It would be easy to see the ICAAP as a compliance exercise, to be completed annually, agreed by the Board, documented in company policies, signed off and filed away 'til the next year’s reminder arrives.
But the FCA’s letter was explicit that it shouldn’t be treated ‘purely as a compliance exercise’. Instead, firms should embed the ICAAP as a risk management tool within their governance and decision-making processes. And while payment and e-money institutions are not subject to the ICAAP regime as such, following the process will help them meet the expected risk management and good governance standards.
We've seen firms that really understand their risks gaining some commercial advantages for their effort.
- In reviewing operational and business risks, firms have identified ways to improve processes and make resource efficiencies and cost savings. For example, a firm assessed that the initial outlay to automate the KYC re-verification process was justified by the reduction in the medium to long term risk as well as efficiency savings. Another firm that reviewed its concentration risk of having only one dealer, compared service offerings across the market and was able to secure a second dealer at a lower cost as well as benefiting from being able to offer a better service to clients and reduce its risk exposure.
- The stress testing has helped firms game out their strategic options in the event of certain economic and political developments. The obvious example that most firms have at least begun to work through is the impact of various Brexit scenarios on their EU-wide client base, on exchange and interest rates, and resulting trade volumes. This is not only providing a useful assessment of business resilience under those circumstances, but is also sparking ideas that will evolve into business plans for different outcomes.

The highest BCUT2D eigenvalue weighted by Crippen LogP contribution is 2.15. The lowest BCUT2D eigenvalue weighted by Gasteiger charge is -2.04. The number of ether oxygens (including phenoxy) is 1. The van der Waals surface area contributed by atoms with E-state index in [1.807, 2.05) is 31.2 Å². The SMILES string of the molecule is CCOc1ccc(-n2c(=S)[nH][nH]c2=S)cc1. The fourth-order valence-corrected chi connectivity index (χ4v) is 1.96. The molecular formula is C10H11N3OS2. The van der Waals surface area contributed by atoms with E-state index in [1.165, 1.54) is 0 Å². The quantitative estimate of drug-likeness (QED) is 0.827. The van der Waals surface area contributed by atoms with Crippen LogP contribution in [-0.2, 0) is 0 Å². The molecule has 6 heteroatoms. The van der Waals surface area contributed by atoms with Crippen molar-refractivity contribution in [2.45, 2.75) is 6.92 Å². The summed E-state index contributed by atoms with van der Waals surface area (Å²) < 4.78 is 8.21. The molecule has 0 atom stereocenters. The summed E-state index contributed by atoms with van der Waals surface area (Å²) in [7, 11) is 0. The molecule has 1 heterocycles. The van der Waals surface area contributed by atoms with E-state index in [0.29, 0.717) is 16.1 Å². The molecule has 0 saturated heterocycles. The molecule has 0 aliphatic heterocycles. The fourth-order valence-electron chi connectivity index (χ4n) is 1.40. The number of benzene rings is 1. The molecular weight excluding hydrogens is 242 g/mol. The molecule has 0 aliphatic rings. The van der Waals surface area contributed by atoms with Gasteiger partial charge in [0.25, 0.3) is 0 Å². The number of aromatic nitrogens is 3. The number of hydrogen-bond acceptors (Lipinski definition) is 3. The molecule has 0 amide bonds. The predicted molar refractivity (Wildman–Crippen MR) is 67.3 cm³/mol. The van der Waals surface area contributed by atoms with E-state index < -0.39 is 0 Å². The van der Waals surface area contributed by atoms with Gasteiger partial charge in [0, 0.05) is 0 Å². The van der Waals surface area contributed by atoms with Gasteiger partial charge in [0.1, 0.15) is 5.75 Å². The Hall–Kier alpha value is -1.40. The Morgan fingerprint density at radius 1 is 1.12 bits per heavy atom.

- For firms that have had their capital requirement increased by the FCA in the past, there is also the potential to persuade the FCA that the requirement can be reduced going forward if the firm is able to evidence that it can identify and manage its risks. The reverse is also possible, of course. Through better understanding your risks, you could come to the conclusion that your business is more exposed than you had thought. But information is power and at least you can then take action to cover the risks with PII, for example, or manage them in another way.
To get the most from the risk assessment process, firms have to embed an expectation that this is a normal part of day-to-day operations and processes so that when Jane or Johnny comes up with a good idea, they know it has to pass the risk test first before it will get anywhere.
Undoubtedly, the process of assessing risk and predicting cost will be an art that is refined over time. In the early days, it can feel very much like an uncomfortable ‘finger in the wind’ exercise. However, there are real benefits to be gained, not least the quantification of what getting it wrong will actually cost. This could prove invaluable to a hard-pressed Head of Compliance when justifying spend in a non-income generating area.
If you would like to discuss how your firm can better understand and manage your risk, contact me or one of my colleagues.
This post contains a general summary of advice and is not a complete or definitive statement of the law. Specific advice should be obtained where appropriate.